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The Vintage Fashion Guild™ (VFG) is an international organization dedicated to the promotion and preservation of vintage fashion.
The Vintage Fashion Guild™ (VFG) is an international community of people with expertise in vintage fashion. VFG members enjoy a wealth of resources, avenues for promoting their shops and specialties, and camaraderie with others who share a common interest and passion.
“My father was the vice president of sales. It was located on Harrison Ave. in the South End section of Boston. They manufactured dresses and women’s wear on site until it closed around 1960. I know he traveled from Maine to New Jersey selling their wholesale line to independent retail stores and small chains. It was hard to get into the large department stores as they wanted to buy from larger manufacturers. Boston Maid was a small-sized manufacturer but it was a “factory” that occupied a large floor space in an assembly line fashion. Assembled dresses were hung on hand-pulled trollies that were like closet rungs with wheels suspended from the ceiling on tracks like a uni-rail. These rails ran throughout the the factory space with “switch tracks” veering in different directions to various work stations.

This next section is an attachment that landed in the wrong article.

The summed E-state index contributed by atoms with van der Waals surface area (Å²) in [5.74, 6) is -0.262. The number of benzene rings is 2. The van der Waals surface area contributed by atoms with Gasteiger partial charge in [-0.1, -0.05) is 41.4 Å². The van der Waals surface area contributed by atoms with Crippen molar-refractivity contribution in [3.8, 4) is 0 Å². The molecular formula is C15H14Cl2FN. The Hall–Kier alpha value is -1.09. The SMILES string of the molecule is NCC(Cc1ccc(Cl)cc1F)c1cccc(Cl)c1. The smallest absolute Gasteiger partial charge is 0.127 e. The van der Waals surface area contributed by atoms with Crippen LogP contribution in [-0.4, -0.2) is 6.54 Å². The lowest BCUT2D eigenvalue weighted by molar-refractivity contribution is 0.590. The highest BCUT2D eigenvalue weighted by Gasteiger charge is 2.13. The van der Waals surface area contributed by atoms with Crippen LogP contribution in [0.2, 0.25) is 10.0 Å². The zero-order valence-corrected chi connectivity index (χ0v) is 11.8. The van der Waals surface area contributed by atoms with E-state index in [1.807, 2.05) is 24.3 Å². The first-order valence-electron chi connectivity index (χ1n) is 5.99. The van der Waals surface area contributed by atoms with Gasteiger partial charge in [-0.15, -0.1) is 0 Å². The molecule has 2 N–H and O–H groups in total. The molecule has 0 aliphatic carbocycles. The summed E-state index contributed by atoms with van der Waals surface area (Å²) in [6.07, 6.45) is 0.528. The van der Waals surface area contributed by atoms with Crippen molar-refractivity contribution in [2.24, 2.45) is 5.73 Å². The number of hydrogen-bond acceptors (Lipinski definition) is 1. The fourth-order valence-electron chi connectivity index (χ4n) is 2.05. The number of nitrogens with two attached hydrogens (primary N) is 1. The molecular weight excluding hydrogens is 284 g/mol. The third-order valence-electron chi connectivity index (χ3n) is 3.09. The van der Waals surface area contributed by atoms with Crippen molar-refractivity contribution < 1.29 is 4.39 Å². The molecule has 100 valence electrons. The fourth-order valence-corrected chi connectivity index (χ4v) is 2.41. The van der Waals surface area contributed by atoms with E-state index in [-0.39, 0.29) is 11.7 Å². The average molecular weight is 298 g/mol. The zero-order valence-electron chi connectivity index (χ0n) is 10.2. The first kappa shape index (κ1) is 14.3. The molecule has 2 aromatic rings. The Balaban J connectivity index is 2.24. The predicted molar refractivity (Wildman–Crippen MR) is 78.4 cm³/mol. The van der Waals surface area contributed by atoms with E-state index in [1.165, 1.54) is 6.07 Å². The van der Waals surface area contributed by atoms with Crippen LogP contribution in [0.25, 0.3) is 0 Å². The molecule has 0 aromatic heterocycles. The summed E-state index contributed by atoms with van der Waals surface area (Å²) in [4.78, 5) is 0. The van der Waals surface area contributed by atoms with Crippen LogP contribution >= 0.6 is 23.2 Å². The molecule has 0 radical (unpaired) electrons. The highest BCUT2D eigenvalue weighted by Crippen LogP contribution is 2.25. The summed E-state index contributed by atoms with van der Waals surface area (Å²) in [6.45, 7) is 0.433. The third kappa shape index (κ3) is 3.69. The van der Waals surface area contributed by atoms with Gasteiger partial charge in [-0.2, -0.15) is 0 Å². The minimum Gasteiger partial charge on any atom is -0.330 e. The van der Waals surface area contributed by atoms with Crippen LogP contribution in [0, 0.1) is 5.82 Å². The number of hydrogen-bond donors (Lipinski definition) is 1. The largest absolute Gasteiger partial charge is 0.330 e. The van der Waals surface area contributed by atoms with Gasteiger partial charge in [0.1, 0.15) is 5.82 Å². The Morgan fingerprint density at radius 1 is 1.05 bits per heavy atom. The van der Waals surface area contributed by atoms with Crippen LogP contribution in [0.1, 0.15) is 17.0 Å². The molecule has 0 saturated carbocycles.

Dresses were designed, patterned, cut and assembled there at Boston Maid. I’m sorry I do not know about the company’s founding or early history only its last few years as I witnessed it when I came into work with my father on an occasional Saturday, when I was still a boy. I spent many happy hours pulling, by rope, the overhead trollies around the shop floor, hooking several together like a train.
I can tell you that the company appeared to do very well before economic conditions changed. Manufacturing on the scale it had been accustom to had been profitable. The front offices were well appointed, like a Mad Men set, secretaries, intercoms, desks and couches in the offices. I suppose it was the beginning of the end for these small but regional dress manufacturers as this era came to a close.
I hope this small bit of information was helpful to the Boston Maid legacy.”
Written by Ron Levitan
Courtesy of dorotheascloset
Courtesy of pinky-a-gogo
Courtesy of ohmyvintage
from a 1940s dress
from a mid 1950s party dress
from a 1980s dress